The Dying Languages
Every year, it is estimated that an average 20-25 languages disappear. This is often due to the last remaining speaker dying without any record of the language being made.
Back in 2010, this happened in the Andaman Islands when the last Bo tribeswoman passed away.
The Andaman Islands are a little-known archipelago West of Burma in the Bay of Bengal that now belong to India. Click here for my post on tribes for more information.
Worldwide, there are roughly 6500 spoken languages, although there is much debate about this. Some have similarities to one another; others such as arabic are considered one language, but differ greatly. Arabic is a great example of a widely spoken language where syntax, dialect and accent vary greatly. It is spoken across many countries and has evolved into its present form during a time when, other than trade routes, little connected the peoples of the different areas. Arabic differs to the point that often speakers of Arabic from different countries have difficulties comprehending one another. A Sudanese arabic speaker may not be able to converse with a Levantine arabic speaker (from Lebanon) even on a rudimentary level.
In the Pacific the Polynesian settlers, who moved eastwards from South East Asia to colonise many of the Pacific Islands, set sail from larger communities. The distance they traveled before finding land would sometimes be so great that old ties with the home lands would be severed, eventually leaving an isolated community for centuries. This isolation has led to unique languages developing that have a root, but little else in common with their ancestors further West.
Looking at the history of language, it could be said that all known languages at some point stemmed from the same root in East Africa, where we are thought to originate from as a species. Isolation of wandering tribes across the globe over many thousands of years accounts for the wide breadth of linguistic styles. Looking at the UK, where distances were not great between tribes, there are a multitude of dialects, and even 3 generally recognised languages besides English are still used in more remote regions of the UK: Gaelic, Welsh and Cornish.
On Easter Island, there is evidence suggesting that perhaps a unique religion or two competing kings from divergent tribes on the island led to the creation of the famous heads, before natural resources were exhausted and the population died out. This is another indication of the isolated nature of the colonies. Most likely, when these tribes dies out on Easter, so too did a unique language. One that likely no outsider ever got the chance to hear.
Another common factor present in the languages of these isolated communities is a lack of knowledge of certain concepts.
One example is the Pacific Island Tikopia:
This tiny island’s population had no concept of ‘inland’ or mountains because of its minute size. Their language does however, have a variety of words related to the sea, such as having the sea closest to your right/left side, which many of us don’t have any words for in our own languages.
Other recent findings from linguistic studies of a tribe from the Amazon, contacted first in 1986, suggest that the Amondawa tribe lacks any real concept of time. See this BBC article for more information. The reasoning behind this is linked to lack of development within the tribe, of any form of astronomical study, which therefore failed to recognise the passage of a year, and the reason behind the cyclical nature of day/night/day etc. This comes as no surprise given the location, where there is a less distinct seasonal variation over the year.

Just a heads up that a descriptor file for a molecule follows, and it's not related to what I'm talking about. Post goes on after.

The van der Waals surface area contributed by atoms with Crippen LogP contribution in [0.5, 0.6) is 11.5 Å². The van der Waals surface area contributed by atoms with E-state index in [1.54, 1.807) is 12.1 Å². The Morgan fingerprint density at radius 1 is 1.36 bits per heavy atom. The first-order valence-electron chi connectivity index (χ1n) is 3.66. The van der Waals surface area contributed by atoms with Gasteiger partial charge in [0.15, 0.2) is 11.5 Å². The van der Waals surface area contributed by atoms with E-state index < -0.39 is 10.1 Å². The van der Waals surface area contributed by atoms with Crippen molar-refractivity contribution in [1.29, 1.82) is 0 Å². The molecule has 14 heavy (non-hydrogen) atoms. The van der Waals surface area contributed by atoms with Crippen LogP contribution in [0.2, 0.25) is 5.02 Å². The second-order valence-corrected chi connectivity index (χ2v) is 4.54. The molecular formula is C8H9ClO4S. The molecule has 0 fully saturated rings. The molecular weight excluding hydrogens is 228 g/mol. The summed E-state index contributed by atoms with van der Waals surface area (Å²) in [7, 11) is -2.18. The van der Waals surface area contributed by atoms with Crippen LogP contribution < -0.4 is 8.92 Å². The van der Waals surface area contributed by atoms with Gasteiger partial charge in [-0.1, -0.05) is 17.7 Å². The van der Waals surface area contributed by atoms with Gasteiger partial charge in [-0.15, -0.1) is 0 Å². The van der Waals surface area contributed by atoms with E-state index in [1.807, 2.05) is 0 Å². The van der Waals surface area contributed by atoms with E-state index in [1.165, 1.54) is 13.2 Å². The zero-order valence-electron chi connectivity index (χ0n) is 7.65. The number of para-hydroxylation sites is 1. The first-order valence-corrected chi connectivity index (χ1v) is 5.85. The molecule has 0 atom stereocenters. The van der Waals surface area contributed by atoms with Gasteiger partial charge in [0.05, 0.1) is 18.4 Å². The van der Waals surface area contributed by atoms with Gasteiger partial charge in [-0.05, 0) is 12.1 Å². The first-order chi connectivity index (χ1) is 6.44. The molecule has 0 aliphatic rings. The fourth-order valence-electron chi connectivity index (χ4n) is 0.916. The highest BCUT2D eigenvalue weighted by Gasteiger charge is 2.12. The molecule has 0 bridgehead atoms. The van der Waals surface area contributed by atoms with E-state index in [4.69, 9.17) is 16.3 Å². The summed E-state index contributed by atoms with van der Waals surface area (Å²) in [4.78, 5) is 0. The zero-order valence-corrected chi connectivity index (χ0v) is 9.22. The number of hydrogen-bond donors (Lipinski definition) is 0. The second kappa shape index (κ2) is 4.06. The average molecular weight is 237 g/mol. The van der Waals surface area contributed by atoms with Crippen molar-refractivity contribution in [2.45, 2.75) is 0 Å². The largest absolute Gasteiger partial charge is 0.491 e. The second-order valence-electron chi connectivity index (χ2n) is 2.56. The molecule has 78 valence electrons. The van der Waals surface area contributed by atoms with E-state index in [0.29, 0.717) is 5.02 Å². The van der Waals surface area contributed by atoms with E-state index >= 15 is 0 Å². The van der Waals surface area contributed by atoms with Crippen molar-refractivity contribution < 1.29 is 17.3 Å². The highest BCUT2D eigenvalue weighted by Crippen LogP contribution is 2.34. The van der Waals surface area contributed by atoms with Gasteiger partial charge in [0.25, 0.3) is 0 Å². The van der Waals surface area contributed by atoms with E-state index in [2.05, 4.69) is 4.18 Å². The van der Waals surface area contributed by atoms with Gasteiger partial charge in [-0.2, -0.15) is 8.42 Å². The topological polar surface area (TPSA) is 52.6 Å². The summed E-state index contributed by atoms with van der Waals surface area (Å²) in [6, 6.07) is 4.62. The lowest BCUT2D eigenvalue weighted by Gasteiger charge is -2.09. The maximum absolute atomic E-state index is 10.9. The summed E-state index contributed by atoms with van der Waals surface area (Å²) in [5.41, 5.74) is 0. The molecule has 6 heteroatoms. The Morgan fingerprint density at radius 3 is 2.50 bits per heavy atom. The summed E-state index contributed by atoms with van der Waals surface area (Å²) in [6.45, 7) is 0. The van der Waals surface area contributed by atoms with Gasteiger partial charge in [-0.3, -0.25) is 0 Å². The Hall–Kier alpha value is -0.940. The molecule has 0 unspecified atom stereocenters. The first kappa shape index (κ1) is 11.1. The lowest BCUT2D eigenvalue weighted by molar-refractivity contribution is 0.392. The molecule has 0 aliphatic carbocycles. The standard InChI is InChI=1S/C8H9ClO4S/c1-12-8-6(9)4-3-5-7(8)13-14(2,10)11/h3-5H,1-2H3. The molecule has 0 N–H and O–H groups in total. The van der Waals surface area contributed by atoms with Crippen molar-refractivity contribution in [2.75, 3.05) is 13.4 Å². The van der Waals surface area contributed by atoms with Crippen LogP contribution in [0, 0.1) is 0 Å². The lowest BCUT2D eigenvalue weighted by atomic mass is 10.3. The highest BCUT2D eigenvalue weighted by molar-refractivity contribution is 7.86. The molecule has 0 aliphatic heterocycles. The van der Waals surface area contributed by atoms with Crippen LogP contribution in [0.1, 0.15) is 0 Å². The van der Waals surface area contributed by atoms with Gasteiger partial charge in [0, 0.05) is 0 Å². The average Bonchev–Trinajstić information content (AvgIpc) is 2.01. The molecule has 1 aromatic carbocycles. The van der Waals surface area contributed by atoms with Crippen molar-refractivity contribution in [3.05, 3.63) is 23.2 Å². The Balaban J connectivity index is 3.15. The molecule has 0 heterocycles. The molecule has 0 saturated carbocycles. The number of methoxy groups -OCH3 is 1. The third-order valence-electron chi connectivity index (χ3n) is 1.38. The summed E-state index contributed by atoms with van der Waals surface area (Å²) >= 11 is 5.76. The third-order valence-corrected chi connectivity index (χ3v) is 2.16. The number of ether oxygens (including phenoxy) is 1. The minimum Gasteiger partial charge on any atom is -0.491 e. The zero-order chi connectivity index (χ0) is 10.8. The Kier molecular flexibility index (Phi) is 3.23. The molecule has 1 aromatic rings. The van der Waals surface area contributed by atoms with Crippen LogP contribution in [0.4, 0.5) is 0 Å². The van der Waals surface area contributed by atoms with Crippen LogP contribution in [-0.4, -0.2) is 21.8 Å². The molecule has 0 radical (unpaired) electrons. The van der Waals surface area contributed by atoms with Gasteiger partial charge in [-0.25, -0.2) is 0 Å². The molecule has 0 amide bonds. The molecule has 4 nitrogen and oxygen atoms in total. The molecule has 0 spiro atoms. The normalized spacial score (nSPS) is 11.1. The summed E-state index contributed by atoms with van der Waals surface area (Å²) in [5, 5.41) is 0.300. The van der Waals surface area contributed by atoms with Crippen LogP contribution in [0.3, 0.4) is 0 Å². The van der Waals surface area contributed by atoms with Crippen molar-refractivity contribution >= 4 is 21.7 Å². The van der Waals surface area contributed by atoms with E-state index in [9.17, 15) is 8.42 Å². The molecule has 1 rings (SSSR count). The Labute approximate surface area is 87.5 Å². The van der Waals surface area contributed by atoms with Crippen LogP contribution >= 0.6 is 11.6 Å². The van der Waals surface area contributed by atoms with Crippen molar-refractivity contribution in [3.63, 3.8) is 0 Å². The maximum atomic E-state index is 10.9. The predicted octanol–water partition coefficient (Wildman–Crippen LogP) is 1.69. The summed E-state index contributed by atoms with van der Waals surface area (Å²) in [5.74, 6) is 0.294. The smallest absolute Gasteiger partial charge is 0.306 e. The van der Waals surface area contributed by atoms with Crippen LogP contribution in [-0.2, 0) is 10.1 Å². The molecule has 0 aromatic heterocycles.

Both previous examples may now slowly become victims of globalisation. As the English language permeates the globe, so too does it permeate foreign language. Korea is a country with a wonderfully original language, whose writing system, hangeul has been given UNESCO heritage status. Today, many English words like television, coffee shop and many others are used more commonly than their original Korean counterparts in modern Korean speech.
Languages are often being lost due to this rapid globalisation. This is not necessarily a recent issue; colonists of the 17th-19th centuries would often enforce the use of their own language throughout a nation, which is why most Africans use English, French or Portuguese as their first language.
Over time all languages evolve. Understanding an original Shakespeare manuscript from 500 years ago is a challenge without explanatory footnotes as an aide. English itself is thought to have more words than any other language. Variously over time, French, Germanic and Latin have had prolonged influence over our syntax, sentence structure and grammar.
Even modern English speakers struggle to keep up with change, as worldwide social pressures mold English into new forms. If it weren’t for mass media: television, film, radio and music, then we might not have any concept of the modern American accent in the U.K. and vice versa (watch The Wire on HBO to better understand what I mean). Only by being in constant contact with one another can we follow the two as our languages evolve imperceptibly, and therefore continue to influence each other.
In the modern era, I would not be too surprised to see a common accentual consciousness slowly develop among native English speakers around the world, to the point where in a few centuries, all English speakers have a similar lexicon.
If you are interested in language history, two interesting gateway books are Bill Bryson’s ‘The Mother Tongue: English and how it got that way’ (1990, Perennial), and Jared Diamond’s ‘Collapse: How societies choose to fail or succeed’ (2005, Viking Press). The latter isn’t specifically focused on language but has a number of interesting passages related to the significance of communication systems in early civilisations, and their importance.